New Year’s Resolutions

27 December 2023

Forbes Health did some surveying and came up with some interesting information.

  • Previous years – For 2023 people were listing mental health endeavors over physical fitness. This could still be the aftermath of the pandemic and all of its fallout including restricted travel and events, as well as the economics of lost jobs.
  • For 2024 – This year they seem to think the hot resolutions, in order, are:
    • Fitness
    • Finances
    • Mental Health
    • Diet

The least favorites, in their survey, are:

    • Travel
    • Meditation
    • Reduced alcohol consumption
    • Better work performance

Whatever your goals are over the next few months, they are probably to help you feel better about yourself. If they are something you should do, they may be harder to fulfill than something you simply want to do. There are some techniques that work, if you apply them well. Think about these options:

Commitment – You need to believe that you are able to complete the change, so you need to choose wisely. Keep the terminology positive. Make sure the challenge is what you want, not someone else’s choice. Think about the options before you make the final decision. Make sure it is achievable and fits in with your overall values.

Visualization – This is a powerful technique. Set up a vision board. Picture yourself at your end goal. During this imagination period, see others around you and their reactions. A good time to make this visualization is just before you drift off to sleep to allow your subconscious to absorb the challenge.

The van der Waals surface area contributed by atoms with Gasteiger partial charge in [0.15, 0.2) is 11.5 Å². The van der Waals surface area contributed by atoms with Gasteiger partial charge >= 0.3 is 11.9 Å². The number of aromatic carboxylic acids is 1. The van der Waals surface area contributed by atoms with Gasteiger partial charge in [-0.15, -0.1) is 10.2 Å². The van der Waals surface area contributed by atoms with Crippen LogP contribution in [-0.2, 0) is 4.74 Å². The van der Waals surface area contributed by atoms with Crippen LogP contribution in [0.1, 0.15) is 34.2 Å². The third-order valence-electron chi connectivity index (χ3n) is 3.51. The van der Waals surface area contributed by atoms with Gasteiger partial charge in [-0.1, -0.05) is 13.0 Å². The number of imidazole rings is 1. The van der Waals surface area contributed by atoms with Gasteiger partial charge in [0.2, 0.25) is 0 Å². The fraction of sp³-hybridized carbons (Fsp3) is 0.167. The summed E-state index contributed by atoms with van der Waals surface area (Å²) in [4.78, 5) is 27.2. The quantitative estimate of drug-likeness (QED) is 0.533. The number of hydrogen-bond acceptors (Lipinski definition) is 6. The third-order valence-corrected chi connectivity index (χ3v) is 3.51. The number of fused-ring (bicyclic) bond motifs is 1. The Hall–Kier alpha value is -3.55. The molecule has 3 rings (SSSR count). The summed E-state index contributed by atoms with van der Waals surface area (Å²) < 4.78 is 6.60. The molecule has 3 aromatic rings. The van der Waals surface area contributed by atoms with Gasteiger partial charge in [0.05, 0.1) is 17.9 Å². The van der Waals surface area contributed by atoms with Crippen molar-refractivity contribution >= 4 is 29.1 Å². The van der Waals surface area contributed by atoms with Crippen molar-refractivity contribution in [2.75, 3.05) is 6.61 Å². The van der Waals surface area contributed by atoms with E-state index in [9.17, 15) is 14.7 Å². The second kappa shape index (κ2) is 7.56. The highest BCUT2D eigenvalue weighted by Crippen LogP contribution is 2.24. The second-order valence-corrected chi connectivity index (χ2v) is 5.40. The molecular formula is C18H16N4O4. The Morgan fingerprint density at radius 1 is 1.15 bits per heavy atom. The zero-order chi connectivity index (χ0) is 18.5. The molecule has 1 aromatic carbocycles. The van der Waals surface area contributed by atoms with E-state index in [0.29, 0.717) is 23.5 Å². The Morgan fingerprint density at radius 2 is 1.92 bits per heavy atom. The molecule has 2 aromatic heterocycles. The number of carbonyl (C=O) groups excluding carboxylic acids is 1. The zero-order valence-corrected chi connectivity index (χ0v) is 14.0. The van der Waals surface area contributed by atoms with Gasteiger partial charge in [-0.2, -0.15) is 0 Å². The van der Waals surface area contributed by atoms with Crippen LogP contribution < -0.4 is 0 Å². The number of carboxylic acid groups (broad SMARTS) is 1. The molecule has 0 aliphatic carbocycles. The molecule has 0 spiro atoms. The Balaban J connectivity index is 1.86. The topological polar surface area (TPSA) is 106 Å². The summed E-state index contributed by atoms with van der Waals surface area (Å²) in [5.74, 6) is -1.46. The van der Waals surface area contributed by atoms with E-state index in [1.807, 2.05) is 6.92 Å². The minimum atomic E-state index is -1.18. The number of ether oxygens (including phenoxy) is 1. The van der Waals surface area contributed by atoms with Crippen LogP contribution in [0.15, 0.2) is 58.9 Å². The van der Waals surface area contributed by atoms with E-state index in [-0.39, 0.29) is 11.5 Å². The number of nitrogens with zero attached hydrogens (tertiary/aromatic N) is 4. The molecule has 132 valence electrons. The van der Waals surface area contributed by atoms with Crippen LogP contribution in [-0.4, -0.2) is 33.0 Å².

Plan – Write it down. Be sure it is something that you can actually complete within a year or less. If it seems too large, carve it down. Create resonable steps. Even if they seem basic, write it down. Place your list of milestones somewhere you will see it, like on your vision board. You may want to avoid some public area like your refrigerator unless you want to discuss it with everyone who opens the door or is visiting you. As you set your goals, consider which ones will deserve a reward and what that reward will be. Positive reinforcement really does work.

Measurability – This can be more of a challenge than you think. If your goal is to learn to cook, then you need some standards like: learn a new technique each week, attempt a new recipe once a month, Something you can quantify.

Flexibility – Nothing ever works exactly the way we plan. Be prepared for set backs or detours. Try to envision some of the roadblocks and contingency plans. Realize that your goal may change along the way. If you realize that this is really not something you want to accomplish, toss it out and start with something else that you really want, need, or believe in.

Progress tracking – Keep a journal of your activities. When you accomplish milestones (see Plan), feel good and give yourself a pat on the back. Note your feelings, both positive and negative. Review the comments and make adjustments in your program.

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